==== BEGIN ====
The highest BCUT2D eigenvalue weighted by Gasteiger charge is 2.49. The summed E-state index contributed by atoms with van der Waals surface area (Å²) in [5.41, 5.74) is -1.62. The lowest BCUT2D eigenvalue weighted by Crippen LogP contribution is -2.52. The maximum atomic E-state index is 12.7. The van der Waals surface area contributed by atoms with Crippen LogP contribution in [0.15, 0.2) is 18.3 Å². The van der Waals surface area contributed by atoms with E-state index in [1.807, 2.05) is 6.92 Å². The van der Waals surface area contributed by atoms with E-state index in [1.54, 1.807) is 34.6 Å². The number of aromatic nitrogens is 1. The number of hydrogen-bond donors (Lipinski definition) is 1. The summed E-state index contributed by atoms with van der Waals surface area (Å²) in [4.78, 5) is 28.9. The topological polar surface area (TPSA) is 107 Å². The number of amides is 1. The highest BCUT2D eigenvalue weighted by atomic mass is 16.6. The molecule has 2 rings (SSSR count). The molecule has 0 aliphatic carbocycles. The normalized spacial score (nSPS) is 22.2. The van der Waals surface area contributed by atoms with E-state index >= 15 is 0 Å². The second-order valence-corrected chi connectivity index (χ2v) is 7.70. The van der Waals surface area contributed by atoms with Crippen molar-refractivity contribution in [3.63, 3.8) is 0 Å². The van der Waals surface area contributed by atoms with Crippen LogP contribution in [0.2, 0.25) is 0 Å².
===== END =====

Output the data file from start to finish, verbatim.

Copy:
The highest BCUT2D eigenvalue weighted by Gasteiger charge is 2.49. The summed E-state index contributed by atoms with van der Waals surface area (Å²) in [5.41, 5.74) is -1.62. The lowest BCUT2D eigenvalue weighted by Crippen LogP contribution is -2.52. The maximum atomic E-state index is 12.7. The van der Waals surface area contributed by atoms with Crippen LogP contribution in [0.15, 0.2) is 18.3 Å². The van der Waals surface area contributed by atoms with E-state index in [1.807, 2.05) is 6.92 Å². The van der Waals surface area contributed by atoms with E-state index in [1.54, 1.807) is 34.6 Å². The number of aromatic nitrogens is 1. The number of hydrogen-bond donors (Lipinski definition) is 1. The summed E-state index contributed by atoms with van der Waals surface area (Å²) in [4.78, 5) is 28.9. The topological polar surface area (TPSA) is 107 Å². The number of amides is 1. The highest BCUT2D eigenvalue weighted by atomic mass is 16.6. The molecule has 2 rings (SSSR count). The molecule has 0 aliphatic carbocycles. The normalized spacial score (nSPS) is 22.2. The van der Waals surface area contributed by atoms with E-state index >= 15 is 0 Å². The second-order valence-corrected chi connectivity index (χ2v) is 7.70. The van der Waals surface area contributed by atoms with Crippen molar-refractivity contribution in [3.63, 3.8) is 0 Å². The van der Waals surface area contributed by atoms with Crippen LogP contribution in [0.2, 0.25) is 0 Å².